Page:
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Private tenants 'still in the dark' about Universal Credit - research

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Private tenants 'still in the dark' about Universal Credit - research

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Published by Jon Land for 24dash.com in Housing and also in Bill Payments, Universal Credit

Private tenants 'still in the dark' about Universal Credit - research Private tenants 'still in the dark' about Universal Credit - research

The majority of private tenants currently in receipt of benefits are either unaware (37%) or unsure (48%) about the implications of planned changes to the welfare system in the UK, according to research from the National Landlords Association (NLA).

Universal Credit, which be rolled out from October 2013, will combine all benefit entitlements into one monthly payment and will cap the benefit amount paid to each household at £26,000 per year.

The research findings also show that 86% of tenants are concerned about the impact of the Government’s plans to cut a further £10bn from the welfare budget.

The current level of Local Housing Allowance (LHA) entitlement varies in accordance with the rental costs of each area and also makes provisions for direct payments of benefits in regard of rent to the landlord.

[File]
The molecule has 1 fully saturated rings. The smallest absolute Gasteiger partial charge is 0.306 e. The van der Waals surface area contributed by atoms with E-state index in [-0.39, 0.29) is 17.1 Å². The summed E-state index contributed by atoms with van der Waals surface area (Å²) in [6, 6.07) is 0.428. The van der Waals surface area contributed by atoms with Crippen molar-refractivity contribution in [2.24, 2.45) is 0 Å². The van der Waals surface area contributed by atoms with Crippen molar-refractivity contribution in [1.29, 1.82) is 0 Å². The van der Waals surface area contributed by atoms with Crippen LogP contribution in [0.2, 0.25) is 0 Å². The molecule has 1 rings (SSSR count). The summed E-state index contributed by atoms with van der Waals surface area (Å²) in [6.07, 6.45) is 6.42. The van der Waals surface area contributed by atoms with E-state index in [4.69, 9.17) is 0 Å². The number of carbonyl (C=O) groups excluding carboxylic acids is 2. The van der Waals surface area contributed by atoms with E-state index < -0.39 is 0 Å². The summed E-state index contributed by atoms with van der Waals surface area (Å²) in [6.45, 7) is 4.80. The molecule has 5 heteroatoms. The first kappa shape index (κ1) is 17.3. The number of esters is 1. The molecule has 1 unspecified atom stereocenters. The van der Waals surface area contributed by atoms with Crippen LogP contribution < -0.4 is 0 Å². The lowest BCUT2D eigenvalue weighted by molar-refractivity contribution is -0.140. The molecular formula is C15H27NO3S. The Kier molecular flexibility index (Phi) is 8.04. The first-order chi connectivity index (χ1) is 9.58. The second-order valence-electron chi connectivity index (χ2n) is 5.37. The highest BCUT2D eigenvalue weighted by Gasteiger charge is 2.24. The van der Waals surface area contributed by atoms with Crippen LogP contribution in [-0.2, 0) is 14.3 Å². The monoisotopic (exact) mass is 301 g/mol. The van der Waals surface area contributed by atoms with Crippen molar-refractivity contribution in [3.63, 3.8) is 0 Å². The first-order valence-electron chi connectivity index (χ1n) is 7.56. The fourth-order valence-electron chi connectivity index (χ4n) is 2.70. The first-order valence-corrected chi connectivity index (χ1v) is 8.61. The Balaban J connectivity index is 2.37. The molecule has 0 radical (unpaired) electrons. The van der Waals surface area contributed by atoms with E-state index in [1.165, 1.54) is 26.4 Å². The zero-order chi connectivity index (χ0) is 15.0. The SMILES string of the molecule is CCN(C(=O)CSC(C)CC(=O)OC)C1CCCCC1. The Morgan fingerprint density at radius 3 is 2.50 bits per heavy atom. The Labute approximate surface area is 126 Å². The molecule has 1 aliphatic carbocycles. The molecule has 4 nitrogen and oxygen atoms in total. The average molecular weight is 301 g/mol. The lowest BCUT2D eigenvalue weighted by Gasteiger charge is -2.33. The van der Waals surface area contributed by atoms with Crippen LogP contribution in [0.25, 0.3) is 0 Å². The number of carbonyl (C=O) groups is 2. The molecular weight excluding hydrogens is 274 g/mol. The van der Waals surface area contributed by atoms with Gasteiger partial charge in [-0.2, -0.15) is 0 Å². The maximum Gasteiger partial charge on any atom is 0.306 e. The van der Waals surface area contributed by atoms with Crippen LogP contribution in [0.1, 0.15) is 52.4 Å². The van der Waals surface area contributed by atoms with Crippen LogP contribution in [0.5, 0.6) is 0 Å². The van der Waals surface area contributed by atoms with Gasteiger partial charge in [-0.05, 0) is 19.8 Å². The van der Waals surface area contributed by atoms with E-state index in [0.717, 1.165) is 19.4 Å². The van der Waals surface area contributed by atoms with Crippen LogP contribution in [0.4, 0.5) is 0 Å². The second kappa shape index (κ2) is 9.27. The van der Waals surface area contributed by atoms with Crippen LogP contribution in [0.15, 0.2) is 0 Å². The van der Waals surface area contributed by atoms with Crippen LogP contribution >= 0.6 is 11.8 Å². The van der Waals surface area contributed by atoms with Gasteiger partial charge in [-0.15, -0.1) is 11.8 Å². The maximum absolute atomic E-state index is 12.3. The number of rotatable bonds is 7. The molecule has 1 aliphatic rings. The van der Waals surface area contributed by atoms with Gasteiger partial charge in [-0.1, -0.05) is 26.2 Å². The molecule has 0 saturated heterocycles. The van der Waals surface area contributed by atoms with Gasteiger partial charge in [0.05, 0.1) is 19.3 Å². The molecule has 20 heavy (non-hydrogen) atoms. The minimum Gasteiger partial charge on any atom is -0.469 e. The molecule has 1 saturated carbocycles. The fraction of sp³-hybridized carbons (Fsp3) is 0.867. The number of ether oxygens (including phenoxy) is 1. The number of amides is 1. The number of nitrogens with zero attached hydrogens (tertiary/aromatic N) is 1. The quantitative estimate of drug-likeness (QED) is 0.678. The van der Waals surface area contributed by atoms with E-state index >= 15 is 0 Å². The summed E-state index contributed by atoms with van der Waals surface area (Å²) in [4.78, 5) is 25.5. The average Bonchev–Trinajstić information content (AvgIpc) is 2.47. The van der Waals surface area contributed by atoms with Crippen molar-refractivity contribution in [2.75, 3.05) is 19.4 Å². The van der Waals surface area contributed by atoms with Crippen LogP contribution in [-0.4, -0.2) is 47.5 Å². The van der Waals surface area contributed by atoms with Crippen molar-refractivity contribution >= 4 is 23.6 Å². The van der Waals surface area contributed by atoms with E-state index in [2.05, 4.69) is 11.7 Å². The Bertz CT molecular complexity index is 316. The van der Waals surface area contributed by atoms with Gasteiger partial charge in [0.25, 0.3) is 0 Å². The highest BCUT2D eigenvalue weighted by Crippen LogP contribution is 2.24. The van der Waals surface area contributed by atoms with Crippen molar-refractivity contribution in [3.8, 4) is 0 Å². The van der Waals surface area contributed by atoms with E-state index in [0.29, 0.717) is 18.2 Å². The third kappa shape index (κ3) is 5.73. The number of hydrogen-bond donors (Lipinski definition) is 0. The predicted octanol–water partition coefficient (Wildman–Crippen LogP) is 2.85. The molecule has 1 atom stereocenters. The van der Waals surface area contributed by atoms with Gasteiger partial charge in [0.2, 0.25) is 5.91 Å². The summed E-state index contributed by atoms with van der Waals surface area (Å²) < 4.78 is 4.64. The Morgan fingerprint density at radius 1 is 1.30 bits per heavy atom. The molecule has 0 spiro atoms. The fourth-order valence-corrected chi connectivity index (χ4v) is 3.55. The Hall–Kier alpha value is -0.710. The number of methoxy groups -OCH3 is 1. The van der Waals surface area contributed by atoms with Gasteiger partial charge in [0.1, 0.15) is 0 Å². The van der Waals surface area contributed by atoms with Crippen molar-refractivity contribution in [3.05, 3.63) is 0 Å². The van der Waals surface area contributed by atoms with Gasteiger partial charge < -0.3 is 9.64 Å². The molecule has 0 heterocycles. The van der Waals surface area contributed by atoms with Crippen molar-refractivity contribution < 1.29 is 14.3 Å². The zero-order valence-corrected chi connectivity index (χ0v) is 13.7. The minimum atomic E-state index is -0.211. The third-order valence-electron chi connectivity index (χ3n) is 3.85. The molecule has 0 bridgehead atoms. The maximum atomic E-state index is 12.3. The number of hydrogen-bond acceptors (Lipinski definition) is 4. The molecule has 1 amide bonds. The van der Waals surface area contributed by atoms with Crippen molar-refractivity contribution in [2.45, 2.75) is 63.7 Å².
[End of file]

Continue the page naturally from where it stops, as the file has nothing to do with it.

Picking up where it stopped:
At present 39% of landlords receive direct payments of rent but the new system will only permit direct payments to landlords in specific circumstances, such as following a pattern of arrears.

David Salusbury, Chairman of the National Landlords Association, said: “The implementation of Universal Credit and future planned cuts to the benefit system are clearly causing concern among tenants and landlords alike.

“The introduction of the benefits cap could leave many tenants and especially families unable to meet rental costs in some places, meaning no option but migration to other areas of the country or – in the worst case – leaving them homeless.

“Private landlords play an essential role in providing good quality affordable housing for benefit recipients. However, if they do not have the confidence that rent will be paid to them, and cannot be certain of direct payments where necessary, many landlords will conclude that it is simply too risky to continue letting to tenants on benefits.”

Ahead of the introduction of Universal Credit, the NLA is advising landlords, tenants and local councils to plan how they can work together to minimise any negative impact during the changeover.

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